My post follows a series of posts on the issue of community relations. It is quite correct to observe that government involvement in the development of anti-racism programs has been ad hoc over the last decade or so. There are a series of gaps associated with this. First, we have an uneven evidence base on the nature of community intolerance (both in terms of attitudes but also the actual relations between people across cultures). This effects our ability to objectively unpack sensational events and not spots (Cronulla, Camden). With an array of colleagues and partners (the human rights commissions and more latterly DIaC) we have been constructing a national data base on attitudes and experiences, and by the end of 2008, we will have data for every state (with the exception of rural WA). Our plan is make these data publicly available to assist local anti-racism efforts. The data however were collected at different times. A co-ordinated, multi-agency, nation-wide, survey of attitudes and experiences should be developed for delivery by 2010. More serious research gaps on community relations have been inferred in the previous listings. These include: a poor catalogue of what forms of anti-racisms are being applied in Australia (we need a stock-take of contemporary anti-racism in Australia); precious little evaluation of programs, and therefore; little sense of what works well and does not (beyond theoretical papers) with some exceptions (e,g. the Ashfield project, everyday multiculturalisms). Finally, anti-racism interventions tend to be ad hoc, dependent upon local good will, and are not strategic (ie. they are not necessarily linked to urgent or locally-specific needs).

2. Migrant settlement

Antipathy towards immigrants has a tedious tendency to be focussed on newer groups. In recent times this has included cohorts of refugees from Africa. The settlement fortunes of these groups urgently require research attention. The Government reports to date, including for example assessments of the integrated settlement scheme, and the success of the for-profit agencies delivering services, have not been sufficiently critical nor at arms length, nor do they collect contestable data, nor do they sufficiently consult refugees themselves as part of the data gathering. There are also specific community relations issues that pertain to these refugees, and comprehensive research on the everyday experiences of African refugees is much needed (as distinct from further policy reviews, or consultations with stakeholders and agencies). Like Collins, I would argue that there is also scope to better examine migrant settlement patterns in Australia. Given the international prominence of the Putnam hypotheses, we need comprehensive analyses of the extent (if it exists) of migrant (and ethnic minority) residential concentration. The ARC funded work of Forrest et al., is useful, but it is not nationally comprehensive, and understandably has theoretical predilections that move away from applied concerns. Research on concentration must move beyond census analyses , and should include surveys and fieldwork, to examine whether (or not) concentration has any relation with: civic participation; sense of national and local belonging, and; socio-economic marginalisation.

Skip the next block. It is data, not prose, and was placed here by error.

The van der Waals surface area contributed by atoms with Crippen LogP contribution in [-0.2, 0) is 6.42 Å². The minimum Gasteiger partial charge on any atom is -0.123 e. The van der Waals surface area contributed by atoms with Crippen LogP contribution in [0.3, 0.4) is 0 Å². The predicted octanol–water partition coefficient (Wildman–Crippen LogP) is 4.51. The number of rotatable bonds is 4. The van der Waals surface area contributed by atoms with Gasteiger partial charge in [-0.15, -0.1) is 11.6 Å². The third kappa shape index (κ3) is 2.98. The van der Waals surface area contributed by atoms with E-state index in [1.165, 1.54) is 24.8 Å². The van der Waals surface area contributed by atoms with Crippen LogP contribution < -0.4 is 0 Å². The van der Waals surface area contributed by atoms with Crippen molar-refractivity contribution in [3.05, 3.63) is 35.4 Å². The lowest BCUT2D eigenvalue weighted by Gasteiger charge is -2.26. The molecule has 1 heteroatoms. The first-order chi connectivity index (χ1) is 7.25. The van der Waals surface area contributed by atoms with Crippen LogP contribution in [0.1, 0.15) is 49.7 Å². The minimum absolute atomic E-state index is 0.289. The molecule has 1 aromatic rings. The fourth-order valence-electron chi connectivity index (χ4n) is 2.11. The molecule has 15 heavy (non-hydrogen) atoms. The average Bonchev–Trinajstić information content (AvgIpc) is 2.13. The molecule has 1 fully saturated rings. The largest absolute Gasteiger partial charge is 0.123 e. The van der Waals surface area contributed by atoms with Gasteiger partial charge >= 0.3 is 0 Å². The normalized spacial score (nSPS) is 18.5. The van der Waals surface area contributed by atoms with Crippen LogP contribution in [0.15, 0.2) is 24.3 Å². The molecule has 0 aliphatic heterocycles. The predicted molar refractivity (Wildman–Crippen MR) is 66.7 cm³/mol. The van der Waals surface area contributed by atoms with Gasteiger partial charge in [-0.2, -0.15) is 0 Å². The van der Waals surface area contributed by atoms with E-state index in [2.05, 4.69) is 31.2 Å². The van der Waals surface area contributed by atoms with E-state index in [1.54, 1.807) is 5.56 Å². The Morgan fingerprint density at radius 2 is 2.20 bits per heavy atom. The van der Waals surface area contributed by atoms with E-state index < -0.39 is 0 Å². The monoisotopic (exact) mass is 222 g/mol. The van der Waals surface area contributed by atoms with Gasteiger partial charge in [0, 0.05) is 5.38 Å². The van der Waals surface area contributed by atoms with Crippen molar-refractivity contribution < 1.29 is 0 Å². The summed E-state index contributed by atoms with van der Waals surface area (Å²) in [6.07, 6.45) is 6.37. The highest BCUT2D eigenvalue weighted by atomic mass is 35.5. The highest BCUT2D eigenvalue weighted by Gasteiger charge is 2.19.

As a Director of the Institute for Cultural Diversty, I am interested in the scope of the social questions which research needs to address.

1. A new agenda for Australian cultural diversity must engage groups of Australians that, for various reasons, felt peripheral or marginalised in the old Multicultural agenda – in particular, Indigenous Australians and Anglo-Australians. Research around Cultural Diversity must engage the various participants in ways that give all a stake in the process.

2. In the current proliferation of multifaith dialogues which surround the question of Islam in the West, many Australians who have a cultural rather than religious identification as Moslems, Jews, Buddhists, Christians etc) feel left out of the discusssions dominated by imams, reverends, monks and rabbis. How do we open a space and give a voice to those whose engagement may be secular and cultural, rather than religious?

3. Media and cultural diversity as identified by Dreher and McLean is a key issue for the agenda. Could this be extended to include literature in a broader sense as a bridge to understanding and engaging with different worlds. If you can’t hear the voice of another culture how can you understand it?

SPORT/PHYSICAL ACTIVITY

The HREOC report What’s the Score: A Survey of Cultural Diversity and Racism in Australian Sport (2007) indicated that people from culturally and linguistically diverse backgrounds are much less likely than other Australians to engage in organised sport or to be physically active on a regular basis. The report cited issues constraining CALD participation, such as feelings of ‘not belonging’ in dominant sports in Australia (i.e. cricket and rugby). http://www.humanrights.gov.au/blog/2007/10/whats-score.html